General Solaris notes.

There are 3 web pages devoted to the use of Sage on Solaris. At the time of writing (6<sup>th</sup> February 2010), Sage only builds in 32-bit mode on SPARC hardware. Ports to 64-bit mode on SPARC, and 64-bit mode on OpenSolaris x64 are in progress.

How to install the Solaris binaries

At the time ow writing, (July 2010), Sage build relieably from source code on Solaris. However, binary versions of Sage are not released regularly, so you would generally be better building Sage from source. But this page describes how to install a binary version.s The following assumes the version of Sage is which is the latest for which a binary is available. The file names will obviously change a little when the Sage version is updated.

The Solaris 10 SPARC binaries were purposely created on the first version of Solaris 10 (03/05), which means they should hopefully run on any Solaris 10 SPARC. They are not available in pkgadd format, so you must download a compressed tar file and extract it. This means you do not need root access to install Sage on a SPARC running Solaris 10.

Exactly the same files are available in two formats - one is compressed with the common gzip program, the other with the less common command p7zip. The advantage of the latter is that is gives significantly smaller files for the binaries. Currently the .gz file is 500 MB, but the .7z file is about 300 MB. p7zip is standard with modern releases of Solaris 10, but is not included in early releases of Solaris 10.

If you do not have p7zip installed, there are several ways you might get it.

If you have p7zip installed, download the file sage- If not, and you don't wish to install it, then download the .gz file, but remember you will be downloading an extra 200 MB.

1) Download the binary file from a mirror listed at

2) Decompress the compressed tar file.

 $ p7zip -d sage-  Assuming you use the recommended p7zip format file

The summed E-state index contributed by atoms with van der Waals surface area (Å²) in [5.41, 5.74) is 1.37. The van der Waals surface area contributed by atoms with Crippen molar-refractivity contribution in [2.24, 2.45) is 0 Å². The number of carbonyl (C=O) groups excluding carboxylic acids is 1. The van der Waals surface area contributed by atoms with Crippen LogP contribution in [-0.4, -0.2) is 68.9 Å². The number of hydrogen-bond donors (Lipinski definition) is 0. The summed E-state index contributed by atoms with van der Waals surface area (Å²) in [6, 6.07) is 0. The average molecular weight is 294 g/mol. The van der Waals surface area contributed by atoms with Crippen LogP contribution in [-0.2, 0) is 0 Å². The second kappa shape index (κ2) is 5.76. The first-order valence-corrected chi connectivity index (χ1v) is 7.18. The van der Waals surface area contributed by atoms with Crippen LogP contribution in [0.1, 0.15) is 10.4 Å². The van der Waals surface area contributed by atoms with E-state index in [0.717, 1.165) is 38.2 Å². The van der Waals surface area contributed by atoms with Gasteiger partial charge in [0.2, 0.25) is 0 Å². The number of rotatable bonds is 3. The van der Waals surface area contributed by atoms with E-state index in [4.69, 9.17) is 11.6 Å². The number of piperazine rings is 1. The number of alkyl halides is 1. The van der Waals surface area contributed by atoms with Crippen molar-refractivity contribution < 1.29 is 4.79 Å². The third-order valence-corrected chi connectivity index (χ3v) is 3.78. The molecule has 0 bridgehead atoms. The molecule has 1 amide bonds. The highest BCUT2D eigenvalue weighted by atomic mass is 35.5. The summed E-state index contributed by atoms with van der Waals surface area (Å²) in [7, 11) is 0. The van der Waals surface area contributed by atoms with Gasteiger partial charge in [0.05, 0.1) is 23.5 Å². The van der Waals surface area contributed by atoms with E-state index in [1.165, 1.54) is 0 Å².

$ p7zip -d sage-  Assuming you use the much larger gzip compressed file

3) Extract the tar file. This must must be done with the GNU version of tar, not the Sun one, due to some limitations in Sun's tar. The GNU version of tar is installed on Solaris, though it is called 'gtar'.

$ /usr/sfw/bin/gtar xf sage-

4) You will probably need to add the directory /usr/sfw/lib to LD_LIBRARY_PATH, as the OpenSSL libraries are installed there. If you have copies of the OpenSSL libraries in /usr/local/ssl/lib, then you can avoid this step.


5) Finally run Sage

$ ./sage

You will be asked to set an administrator password for Sage. This is stored encrypted.

6) Check Sage works, by doing some simple computations, such as

sage: 1+2
sage: factorial(100)

7) Attempt to import the Python module _hashlib in Sage. This module is not essential for the functioning of most parts of Sage, but it is some of them. If you get an error message, then it indicates the OpenSSL libraries have not been found.

sage: import _hashlib

8) Run the Sage notebook a local mode by typing

sage: notebook()

then opening your web browser to the location:


You should see something similar to However, your notebook will only be accessible from your own local machine. To get the notebook accessible from other computers on your LAN, you need to pass some parameters to the notebook to indicate the IP addresses you wish to allow access to. You can of course allow world-wide access, as you can see at but there are some security implications you need to consider with this. More information about running a public access Sage server are given in the Sage documentation. Doing so is not something you want to do initially at least.

Please report any problems to the sage-support mailing list

This is a semi-moderated list. Your first few posts will be held for moderation. Once it is clear you are a serious Sage user, your posts will appear immediately. This is obviously done to avoid spam.

solaris-binaries (last edited 2010-07-19 18:08:00 by DavidKirkby)